Rain Deer Orchestra is just a fun site that can easily be differentiated for various music levels. I am not sure why the site designer chose that particular way to spell the title, but it’s the songs that are important. Go to this site, and you can tap on the noses of the reindeer to play music. There are a couple of songs that have prompts to accompany them for those students who are just learning, and there is the option to “free play”. For the middle-of-the-road students, or as a class lesson, the teacher could play a few notes, and then ask the student(s) to predict which reindeer would make the next appropriate note.
This is a neat Java-based site that allows you to design your own snowflake with text. Teachers could have their students create short messages in their snowflakes: a sentence from a book character’s point of view, what they would give the world as a gift, their favorite things about winter, etc…, and decorate the classroom bulletin boards with the print-outs. I found this link on KB Connected, where you can also find a link to over 100 holiday related websites.
The History of English in Ten Minutes is a series of short animated videos from Open University. They are humorous and quick – so quick that you may need to replay them a few times in order for them to sink in. They are slightly irreverent, and aimed at the 12 and up crowd, so please preview them before showing them to a class. I like the Shakespeare one since my daughter has been recently studying the famous playwright:
Open University also offers 7 videos in their series 60-Second Adventures in Thought, which includes interesting philosophical topics such as The Grandfather Paradox.
If you are a librarian, or know a librarian who needs a Christmas gift, you should definitely “check this out!” This book, written by our very own school librarian at Fox Run, Cari Young, is a great resource for anyone who is interested in creating a library that is truly an inviting place to learn. The Centered School Library includes ideas for twelve learning centers that incorporate library skills and are guaranteed to engage your K-5 students!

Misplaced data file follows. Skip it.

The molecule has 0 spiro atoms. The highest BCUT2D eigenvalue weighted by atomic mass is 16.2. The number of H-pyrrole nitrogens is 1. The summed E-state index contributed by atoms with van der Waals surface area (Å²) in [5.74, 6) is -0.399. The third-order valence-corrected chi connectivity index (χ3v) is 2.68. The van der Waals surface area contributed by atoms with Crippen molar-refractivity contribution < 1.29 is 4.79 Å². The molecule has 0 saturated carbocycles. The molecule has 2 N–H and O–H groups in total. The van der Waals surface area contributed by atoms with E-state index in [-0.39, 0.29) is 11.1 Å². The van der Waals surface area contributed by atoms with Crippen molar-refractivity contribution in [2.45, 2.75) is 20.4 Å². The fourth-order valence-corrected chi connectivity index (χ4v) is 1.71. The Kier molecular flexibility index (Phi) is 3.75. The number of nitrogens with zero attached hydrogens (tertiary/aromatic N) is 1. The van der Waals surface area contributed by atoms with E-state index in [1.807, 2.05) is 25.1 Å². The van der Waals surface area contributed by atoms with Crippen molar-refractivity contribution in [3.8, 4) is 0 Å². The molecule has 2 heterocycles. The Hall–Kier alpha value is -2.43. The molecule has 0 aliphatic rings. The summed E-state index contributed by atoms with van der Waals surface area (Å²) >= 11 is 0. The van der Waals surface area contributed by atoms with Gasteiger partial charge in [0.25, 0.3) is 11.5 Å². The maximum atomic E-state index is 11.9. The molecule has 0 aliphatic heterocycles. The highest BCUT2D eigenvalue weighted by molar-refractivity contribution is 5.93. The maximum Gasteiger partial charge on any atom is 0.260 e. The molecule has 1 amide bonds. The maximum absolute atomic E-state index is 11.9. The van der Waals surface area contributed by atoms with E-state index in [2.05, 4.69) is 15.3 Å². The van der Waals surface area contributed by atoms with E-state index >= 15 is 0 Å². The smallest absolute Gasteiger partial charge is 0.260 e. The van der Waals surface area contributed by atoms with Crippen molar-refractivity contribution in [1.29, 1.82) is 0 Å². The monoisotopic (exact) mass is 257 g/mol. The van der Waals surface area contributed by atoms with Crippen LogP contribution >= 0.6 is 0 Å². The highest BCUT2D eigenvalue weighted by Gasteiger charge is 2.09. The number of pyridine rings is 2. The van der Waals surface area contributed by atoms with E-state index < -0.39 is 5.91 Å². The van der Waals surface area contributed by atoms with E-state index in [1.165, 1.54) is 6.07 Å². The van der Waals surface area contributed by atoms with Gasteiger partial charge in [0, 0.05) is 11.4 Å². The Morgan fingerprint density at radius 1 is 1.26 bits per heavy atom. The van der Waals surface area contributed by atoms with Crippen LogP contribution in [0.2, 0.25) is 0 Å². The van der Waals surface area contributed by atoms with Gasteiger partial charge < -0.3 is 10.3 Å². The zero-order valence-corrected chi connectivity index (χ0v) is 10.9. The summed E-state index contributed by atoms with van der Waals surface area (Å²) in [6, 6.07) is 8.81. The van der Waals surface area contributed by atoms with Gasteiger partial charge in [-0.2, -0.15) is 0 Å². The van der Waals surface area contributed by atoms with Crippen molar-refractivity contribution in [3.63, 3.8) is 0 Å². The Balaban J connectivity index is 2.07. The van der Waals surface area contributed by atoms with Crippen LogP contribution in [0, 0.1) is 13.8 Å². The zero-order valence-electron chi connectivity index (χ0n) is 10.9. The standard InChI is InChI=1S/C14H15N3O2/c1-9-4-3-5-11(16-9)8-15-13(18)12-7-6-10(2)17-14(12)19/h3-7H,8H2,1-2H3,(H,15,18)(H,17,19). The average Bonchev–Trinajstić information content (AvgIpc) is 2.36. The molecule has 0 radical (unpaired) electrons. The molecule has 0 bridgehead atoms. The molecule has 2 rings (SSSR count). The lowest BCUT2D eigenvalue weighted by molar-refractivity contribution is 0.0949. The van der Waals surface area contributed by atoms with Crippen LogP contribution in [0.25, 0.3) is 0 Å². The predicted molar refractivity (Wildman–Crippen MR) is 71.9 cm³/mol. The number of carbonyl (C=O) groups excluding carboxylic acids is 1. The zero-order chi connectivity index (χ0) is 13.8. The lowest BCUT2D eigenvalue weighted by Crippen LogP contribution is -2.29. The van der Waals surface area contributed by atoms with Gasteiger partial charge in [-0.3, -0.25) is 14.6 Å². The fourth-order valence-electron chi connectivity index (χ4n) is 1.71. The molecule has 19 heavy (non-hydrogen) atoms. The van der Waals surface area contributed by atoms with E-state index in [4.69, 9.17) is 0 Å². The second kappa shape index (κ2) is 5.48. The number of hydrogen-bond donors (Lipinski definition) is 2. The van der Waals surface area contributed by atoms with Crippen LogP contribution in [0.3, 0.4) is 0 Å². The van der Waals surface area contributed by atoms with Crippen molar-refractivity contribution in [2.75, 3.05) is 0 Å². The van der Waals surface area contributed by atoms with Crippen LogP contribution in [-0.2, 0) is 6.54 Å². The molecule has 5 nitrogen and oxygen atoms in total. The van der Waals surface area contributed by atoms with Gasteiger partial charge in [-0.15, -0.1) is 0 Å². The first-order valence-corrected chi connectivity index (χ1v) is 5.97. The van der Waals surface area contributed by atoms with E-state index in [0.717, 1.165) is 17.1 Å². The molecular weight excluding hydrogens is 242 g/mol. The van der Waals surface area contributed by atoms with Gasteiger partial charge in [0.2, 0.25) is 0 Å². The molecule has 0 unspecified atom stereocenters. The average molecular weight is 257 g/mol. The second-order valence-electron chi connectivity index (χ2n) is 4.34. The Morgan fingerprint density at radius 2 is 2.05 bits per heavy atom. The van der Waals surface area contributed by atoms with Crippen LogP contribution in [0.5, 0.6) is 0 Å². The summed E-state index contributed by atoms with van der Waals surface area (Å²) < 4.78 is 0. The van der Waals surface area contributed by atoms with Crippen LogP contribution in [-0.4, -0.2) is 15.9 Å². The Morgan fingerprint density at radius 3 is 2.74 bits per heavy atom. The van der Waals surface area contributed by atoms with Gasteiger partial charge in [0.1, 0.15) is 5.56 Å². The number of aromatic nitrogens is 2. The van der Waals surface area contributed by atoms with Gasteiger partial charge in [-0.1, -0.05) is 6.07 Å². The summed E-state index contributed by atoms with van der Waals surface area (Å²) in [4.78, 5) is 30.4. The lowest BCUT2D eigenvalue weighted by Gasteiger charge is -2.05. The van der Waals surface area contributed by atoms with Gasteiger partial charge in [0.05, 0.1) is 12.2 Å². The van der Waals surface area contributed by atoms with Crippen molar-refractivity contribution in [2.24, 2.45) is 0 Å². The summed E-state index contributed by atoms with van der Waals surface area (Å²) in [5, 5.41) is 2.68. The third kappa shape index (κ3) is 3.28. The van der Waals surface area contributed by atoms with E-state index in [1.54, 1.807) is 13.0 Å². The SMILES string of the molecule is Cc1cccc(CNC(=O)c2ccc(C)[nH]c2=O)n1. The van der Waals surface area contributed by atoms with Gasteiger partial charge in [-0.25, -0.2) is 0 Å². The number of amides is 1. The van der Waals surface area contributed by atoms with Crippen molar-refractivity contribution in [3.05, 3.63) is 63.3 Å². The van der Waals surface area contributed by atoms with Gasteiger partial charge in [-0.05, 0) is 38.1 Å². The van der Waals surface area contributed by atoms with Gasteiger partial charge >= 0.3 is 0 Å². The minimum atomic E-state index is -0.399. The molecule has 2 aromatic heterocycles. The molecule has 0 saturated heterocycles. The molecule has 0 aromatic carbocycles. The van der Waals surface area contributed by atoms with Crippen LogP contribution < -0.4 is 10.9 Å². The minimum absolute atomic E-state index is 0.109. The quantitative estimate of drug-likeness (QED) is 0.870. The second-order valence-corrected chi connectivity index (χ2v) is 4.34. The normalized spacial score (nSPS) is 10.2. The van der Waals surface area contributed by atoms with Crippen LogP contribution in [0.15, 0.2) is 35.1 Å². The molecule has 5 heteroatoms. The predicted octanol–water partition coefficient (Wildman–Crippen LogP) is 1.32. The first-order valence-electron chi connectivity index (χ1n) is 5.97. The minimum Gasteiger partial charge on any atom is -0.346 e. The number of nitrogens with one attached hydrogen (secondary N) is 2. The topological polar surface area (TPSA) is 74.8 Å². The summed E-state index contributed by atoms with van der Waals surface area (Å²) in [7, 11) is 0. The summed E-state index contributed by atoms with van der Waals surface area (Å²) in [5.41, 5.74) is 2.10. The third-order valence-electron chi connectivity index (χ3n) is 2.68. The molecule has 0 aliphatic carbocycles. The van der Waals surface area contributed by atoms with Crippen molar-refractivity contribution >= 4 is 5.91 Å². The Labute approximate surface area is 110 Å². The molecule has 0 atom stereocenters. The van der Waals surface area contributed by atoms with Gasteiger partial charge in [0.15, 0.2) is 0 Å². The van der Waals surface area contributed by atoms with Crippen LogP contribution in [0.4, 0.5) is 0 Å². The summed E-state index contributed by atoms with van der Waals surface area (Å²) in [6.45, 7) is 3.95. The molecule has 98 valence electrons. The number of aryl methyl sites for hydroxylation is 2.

If you are trying to allow some of your students who are reading at a higher level to work independently, you might find these literature units helpful. There are only 6, but they include discussion guides written with Bloom’s Taxonomy in mind. Another great thing about these materials is that they were created by students. Not only could some of your students work through the units, but they could use them as examples for developing some of their own. While you are visiting Mrs. Sunda’s site, check out some of her other links. Many resources are given for teachers, including a link to a detailed article explaining the process behind the literature units.
This great post on Byrdseed Gifted, a fabulous resource for higher level thinking ideas, inspired me to come up with more ways to get music into my own classroom. To extend one of Ian’s ideas even further, I would like to use music to communicate some of my expectations. Students seem to forget, sometimes, what they should do when they finish their work. What if the background music answered this question? If I am playing Bach, for example, could this be the signal that they are supposed to check over their work, and then read a book? Or, could Beethoven mean that they can find another partner who is finished and do a center activity? Of course, this would mean the students would also have to be able to identify the pieces of music – an added bonus! Now that our school district subscribes to Soundzabound, I should have plenty of resources for creating a more harmonic classroom environment.
I found an article on the Langwitches blog that gave a wonderful idea for using QR codes with art. You should read the article here, because it gives great details. To summarize, it explains a project in which the students created magnificent artwork. They then made individual recordings about their artwork. These recordings were uploaded to the web, and QR codes were generated for each link. The QR codes were then adhered to the artwork. Therefore, anyone who passes the artwork that is being displayed can use a “smart” device to scan the code, allowing them to listen to the student’s narrative about the art as the surveyor looks upon the masterpiece.
This generated so many extension ideas for me when I read it that I could not even begin to list them. Think about the power of attaching another media to a bulletin board display of any type of work. It could be an audio narrative or music. It could even be a video! Imagine the electronic portfolios your students could create that would co-exist in the both the “real” and “virtual” worlds! I can’t wait to try it myself!